Drug cartels: the mystery of the remains of 59 people discovered...

Drug cartels: the mystery of the remains of 59 people discovered...
Drug cartels: the mystery of the remains of 59 people discovered...

Mexico announced at the end of October one of the biggest discoveries of bodies buried in clandestine tombs in the country, more specifically in Guanajuato, the most violent Mexican state.

The head of the National People Search Commission (CNBP), Karla Quintana Osuna, said the remains of 59 people were found in several ditches in the municipality of Salvatierra. New discoveries are not ruled out.

“We have even more possible points with which we will continue to work here until we finish the job (…). We will locate all the girls and boys we miss,” she told reporters.

According to Osuna, preliminary information indicates that most of the corpses are men, and at least ten are women.

The remains have not yet been identified. There is, to date, no information on how and when they were buried there.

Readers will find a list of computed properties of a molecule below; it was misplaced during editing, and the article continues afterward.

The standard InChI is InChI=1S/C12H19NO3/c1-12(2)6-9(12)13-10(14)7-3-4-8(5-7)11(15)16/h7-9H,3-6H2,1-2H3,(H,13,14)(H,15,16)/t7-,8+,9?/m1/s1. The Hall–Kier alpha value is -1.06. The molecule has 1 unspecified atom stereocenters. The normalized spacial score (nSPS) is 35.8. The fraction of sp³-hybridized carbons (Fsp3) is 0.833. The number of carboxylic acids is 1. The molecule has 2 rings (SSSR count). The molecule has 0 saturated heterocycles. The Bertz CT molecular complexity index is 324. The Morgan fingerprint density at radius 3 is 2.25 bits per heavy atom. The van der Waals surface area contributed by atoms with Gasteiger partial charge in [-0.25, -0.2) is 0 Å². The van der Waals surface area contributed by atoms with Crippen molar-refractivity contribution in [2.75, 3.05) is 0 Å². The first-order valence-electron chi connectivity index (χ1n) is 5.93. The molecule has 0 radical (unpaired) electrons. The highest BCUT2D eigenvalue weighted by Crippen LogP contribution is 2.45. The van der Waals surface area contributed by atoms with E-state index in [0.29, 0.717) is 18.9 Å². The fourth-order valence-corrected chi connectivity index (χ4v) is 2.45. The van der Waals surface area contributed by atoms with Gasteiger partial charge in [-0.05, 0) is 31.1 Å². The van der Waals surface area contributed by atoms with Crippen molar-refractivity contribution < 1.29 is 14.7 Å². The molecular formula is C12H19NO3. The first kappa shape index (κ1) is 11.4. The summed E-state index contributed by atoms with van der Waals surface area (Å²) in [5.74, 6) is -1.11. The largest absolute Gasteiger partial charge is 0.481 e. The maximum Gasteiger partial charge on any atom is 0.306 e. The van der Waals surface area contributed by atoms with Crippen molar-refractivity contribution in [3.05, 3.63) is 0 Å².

The search began on October 20 after authorities received reports of family members of the missing, reporting on the area where they could be buried.

Three suspects were arrested on charges of link to disappearances in the region, but the relationship between them and the bodies found remains unclear.

“This is definitely the biggest (discovery) since the creation of the commission in the state,” said the head of the State Commission for Searches, Héctor Díaz Esquerra.

Homicides and missing persons

Guanajuato is the most violent state in Mexico since 2018, mainly due to the bloody confrontation between the Jalisco Nueva Generación cartel and the Santa Rosa de Lima cartel, whose leader José Antonio Yépez, el Marro, was arrested in August.

In the first nine months of this year, 3,438 people died from intentional homicides, a figure far higher than the state of Baja California, which recorded 2,179 murders and ranks second in the most recent report by the Mexican Ministry of Security.

By February 2019, official data had counted 40 thousand people missing, 1.1 thousand clandestine graves and 26 thousand unidentified bodies in the country’s morgues.

At the time, Segob’s Undersecretary of Human Rights, Alejandro Encinas, said that Mexico has become “a huge clandestine grave”. The problem is aggravated because, according to official data, police investigations in Mexico can only pinpoint the authorship of 5 out of 100 murders.

The National People Search Commission pointed out in October that Guanajuato is the second state with the largest number of missing persons (1,216), behind Jalisco.

In late September, also in Guanajuato, 17 plastic bags with human remains were found in the municipality of Irapuato.

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